Account Based Marketing: a new playbook for B2B marketers

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Doug Kessler

17. 02. 2016 | 4 min read

Account Based Marketing: a new playbook for B2B marketers

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Account Based Marketing is going Kardashian.

A few years ago, some smart folks woke up and realized that B2B buying is a team sport. And that if we only market and sell to isolated individuals instead of whole buying teams, we’re probably missing a pretty important trick.

Unfortunately, the B2B marketing stack is still built on lead-centric technologies. Marketing automation, CRM and web analytics – the three legs of any B2B revenue tripod – are all essentially locked into a lead-centric view of the world.

These lead-centric blinders are one of the many reasons so many B2B marketing teams are struggling to jump start their revenue-generation machines.

So the rise of ABM coincides with – and is fueled by – the stalling of many B2B lead nurturing programs. This is especially evident (and crippling) for the biggest, most profitable and most heavily contested deals. The ones that warrant the full-court, sales-marketing press.

The ability to win these big deals – deals that are 10-20 times bigger than the average – can make or break most B2B companies. And these are exactly the deals that are worst-served by the current, lead-centric marketing stack and marketing culture.

For most B2B marketing teams, the elephant in the room is that there aren’t enough elephants in the room.

That’s where ABM comes in – a great idea that, like so many emerging tech and business disciplines, was born with a dumb name.

Account Based Marketing is a misnomer.

ABM isn’t just about marketing. In fact, to quote from an important eBook I’m about to tell you about:

Account Based Marketing is a strategic approach that coordinates personalized marketing and sales efforts to open doors and deepen engagement at specific accounts.

And that’s what makes it new. Account-based selling has been around forever. Smart sales teams who wanted to land the big deals have always focused their efforts around big, ‘named accounts’.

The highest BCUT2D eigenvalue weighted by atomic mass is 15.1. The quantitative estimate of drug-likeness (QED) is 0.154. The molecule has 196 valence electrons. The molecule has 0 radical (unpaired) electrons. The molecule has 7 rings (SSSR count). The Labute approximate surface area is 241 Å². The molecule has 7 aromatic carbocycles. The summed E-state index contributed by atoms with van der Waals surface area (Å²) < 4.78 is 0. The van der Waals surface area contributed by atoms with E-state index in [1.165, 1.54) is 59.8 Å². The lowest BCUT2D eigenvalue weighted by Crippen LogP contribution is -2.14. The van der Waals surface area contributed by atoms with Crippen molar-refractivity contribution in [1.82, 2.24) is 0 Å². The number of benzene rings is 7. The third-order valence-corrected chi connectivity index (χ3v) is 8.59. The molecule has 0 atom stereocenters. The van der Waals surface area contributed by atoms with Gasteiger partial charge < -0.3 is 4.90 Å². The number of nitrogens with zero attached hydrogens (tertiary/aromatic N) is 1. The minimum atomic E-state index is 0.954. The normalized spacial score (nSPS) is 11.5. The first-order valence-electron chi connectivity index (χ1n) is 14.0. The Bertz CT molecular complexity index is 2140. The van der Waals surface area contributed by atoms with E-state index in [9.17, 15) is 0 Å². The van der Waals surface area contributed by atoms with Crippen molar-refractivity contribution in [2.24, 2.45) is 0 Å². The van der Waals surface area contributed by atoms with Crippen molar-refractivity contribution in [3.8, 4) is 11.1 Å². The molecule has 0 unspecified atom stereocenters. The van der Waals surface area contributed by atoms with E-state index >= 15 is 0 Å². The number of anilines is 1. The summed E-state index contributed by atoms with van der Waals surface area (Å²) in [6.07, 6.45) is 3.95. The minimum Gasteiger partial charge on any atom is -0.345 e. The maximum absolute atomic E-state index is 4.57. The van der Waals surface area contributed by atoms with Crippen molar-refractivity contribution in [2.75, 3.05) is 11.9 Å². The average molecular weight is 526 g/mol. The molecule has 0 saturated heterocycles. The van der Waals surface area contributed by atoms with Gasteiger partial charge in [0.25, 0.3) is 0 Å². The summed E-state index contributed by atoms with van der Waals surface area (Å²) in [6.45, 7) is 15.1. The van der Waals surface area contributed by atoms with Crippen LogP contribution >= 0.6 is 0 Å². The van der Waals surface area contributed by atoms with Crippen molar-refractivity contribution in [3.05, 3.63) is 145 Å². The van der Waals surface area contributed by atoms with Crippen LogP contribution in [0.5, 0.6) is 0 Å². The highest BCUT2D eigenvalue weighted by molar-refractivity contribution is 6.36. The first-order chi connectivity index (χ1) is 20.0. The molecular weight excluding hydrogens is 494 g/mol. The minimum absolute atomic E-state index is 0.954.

What’s new is that the marketing side of the revenue machine is getting in sync. And sync is the whole point: it’s not just that ABM works best when Sales and Marketing work closely together. ABM only works when Sales and Marketing work more closely than ever before. As a single team, in fact.

Enter Engagio

At the beginning of last year, I started to notice that ABM was popping up in more and more conversations. I also noticed that those conversations were with some of the smartest people I know.

Then I heard that Jon Miller, rocket-scientist founder of Marketo, had left his unicorn to start an ABM software company called Engagio. And I wanted in.

So I did what any Account Based Marketer would do: I researched my target and created specific content for it: a blog post called, ABM: What Jon Miller Did After Marketo.

And it worked! Jon and I got to talking and he asked Velocity to help bring Engagio to market, starting with what Jason Miller (ex Marketo, now LinkedIn) calls a Big Rock. And boy, was this rock big.

Account Based Marketing: the whole enchilada

Jon had super-success at Marketo with the Definitive Guide series (Velocity helped with some of them). So it made sense to kick off Engagio with the monster piece of content on the subject.

This approach – making a big, chunky, comprehensive piece on an emerging topic – is a great tactic in any market. But in a complex, fast-moving, juggernaut-shaped discipline like ABM, it’s the ideal play.

At 124 pages, The Clear & Complete guide to Account Based Marketing is the biggest, and most ambitious eBook we’ve ever produced.

It also took months and was fed by an enormous amount of input.

And making it was a ball – as well as being a complete education in a discipline that’s increasingly important to Velocity’s clients.

Jon had already written a pretty comprehensive outline for the piece, but before putting pen to paper, we interviewed 13 of the pioneers in ABM. Some were potential competitors, others natural partners but all were incredibly smart, open and generous. (This is partly because the ABM market is in that wonderful stage when everyone is working together to midwife this new baby into the world. And partly because these are just great people).

All of the interviews are reflected in the final piece, but four of the interviews were turned into Expert Q&As in the piece itself:

  • Jeff Sands, VP and ABM Practice Co-Lead, ITSMA (the guy who started all this)
  • Rishi Dave, CMO, Dun & Bradstreet
  • Megan Heuer, VP and Group Director, SiriusDecisions
  • Donal Daly, CEO, the TAS GROUP

As you can tell, I’m really proud of this piece and excited about the potential for Account Based Marketing to transform the way B2B companies go elephant-hunting.

If you’re at all curious, please go and get the Clear & Complete Guide and let us (and the good folks at Engagio) know what you think.



Published in:

  • ABM

  • Account Based Marketing

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